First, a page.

Half of Norway’s wait staff foreign

Foreigners in the hospitality sector keep Norwegians eating and drinking

Michael Sandelson
The Foreigner

47 percent of waiting and service personnel have a foreign background, according to the report commissioned by Norway’s Ministry of Trade, Industry, and Fisheries. This was over twice the number working in 2003—which was 22 percent in that year.

The report, compiled by Nordic Socioeconomic and Policy Consultancy company DAMVAD, also shows that 56 percent of foreign origin and so-termed ethnic Norwegian staff are under 30 years of age.

Another contributor to the report was Economic Analysis Norway, a group of economists that perform analysis and consultancy work. Roger Bjørnstad, chief economist at the group, tells the Foreigner why he believes that there are so many foreigners and young people working in this sector.

“The sector is one of the remaining ones in Norway with low recruitment costs and which needs workers with low to medium-high education levels. It’s also one of the gateways to Norwegian working life.”

Workers from Asia represent the strongest growth in restaurant, bar, and takeaway employees. “Norway is also experiencing the highest immigration numbers in Europe compared to the size of the population.”

“Moreover, it’s important to remember that Norway is the country in Europe with the smallest wage gaps, high relative wages, and relatively low unemployment. This gives people with low education and the unemployed elsewhere quite a high incentive to come and work here,” explains Bjørnstad.

Extensive use of part-time and temporary labor, as well as a high proportion of non-Norwegian workers characterize the food and beverage industry, states the report. “While there has been little change in age and gender distribution over time, the use of labor utilizing [people of a] foreign background has increased significantly,” the document reads.

Successful Norwegian businessman Olav Thon, and immigrant multi-millionaire Tommy Sharif, have both slammed young Norwegians’ lackluster work attitudes.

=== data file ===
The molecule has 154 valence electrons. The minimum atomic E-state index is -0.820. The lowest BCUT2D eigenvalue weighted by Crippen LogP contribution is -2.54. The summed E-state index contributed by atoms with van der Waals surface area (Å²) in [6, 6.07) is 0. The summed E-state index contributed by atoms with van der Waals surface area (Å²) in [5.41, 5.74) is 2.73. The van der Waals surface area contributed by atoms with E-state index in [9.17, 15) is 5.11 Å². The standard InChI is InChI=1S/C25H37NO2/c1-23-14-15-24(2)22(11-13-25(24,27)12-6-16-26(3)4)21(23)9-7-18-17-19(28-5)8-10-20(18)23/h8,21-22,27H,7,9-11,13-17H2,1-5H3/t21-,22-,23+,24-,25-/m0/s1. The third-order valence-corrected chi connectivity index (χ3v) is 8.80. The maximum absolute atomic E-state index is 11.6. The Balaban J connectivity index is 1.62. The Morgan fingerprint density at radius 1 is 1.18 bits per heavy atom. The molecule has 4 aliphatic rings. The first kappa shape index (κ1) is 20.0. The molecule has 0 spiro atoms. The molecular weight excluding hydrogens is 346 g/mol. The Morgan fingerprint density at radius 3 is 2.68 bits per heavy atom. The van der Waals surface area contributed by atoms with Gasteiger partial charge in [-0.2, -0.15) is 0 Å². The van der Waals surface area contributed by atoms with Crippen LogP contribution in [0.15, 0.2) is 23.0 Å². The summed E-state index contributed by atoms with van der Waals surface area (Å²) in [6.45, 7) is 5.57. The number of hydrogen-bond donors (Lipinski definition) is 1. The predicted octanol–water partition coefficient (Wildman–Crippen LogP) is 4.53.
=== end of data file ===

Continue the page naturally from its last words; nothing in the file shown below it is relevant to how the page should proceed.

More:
“The food and beverage service industry, like many other Norwegian industries, experiences difficulties recruiting sufficient numbers of skilled staff,” states the report.

The Foreigner asked Professor Reidar Johan Mykletun, of the Norwegian School of Hotel Management at the University of Stavanger, why more foreigners than Norwegians choose to work in this sector.

“Firstly, it’s the size of the salary; it’s not very well paid. Then there are the unsociable working hours.”

“Thirdly, many of these jobs are dead-end ones. People would have to move to another sector if they want another job, which results in a high staff turnover. On the other hand, the food and beverage service industry is positive, because it provides an opening for employment and pay. It’s good news, in that way,” explains the professor, who was the report’s third co-author.

Stavanger-based law firm Bull & Co. was the fourth contributor to the report. It was handed to Minister of Trade and Industry Monica Mæland on Wednesday, Dec. 17.

Saying that it “contains several important findings,” the Minister added that “I worked at an outdoor restaurant, cafeteria, and in catering in my youth.”

“It gave me valuable experience,” she commented in a statement.

This article was originally published on The Foreigner. To subscribe to The Foreigner, visit theforeigner.no.

It also appeared in the Dec. 26, 2014, issue of the Norwegian American Weekly.

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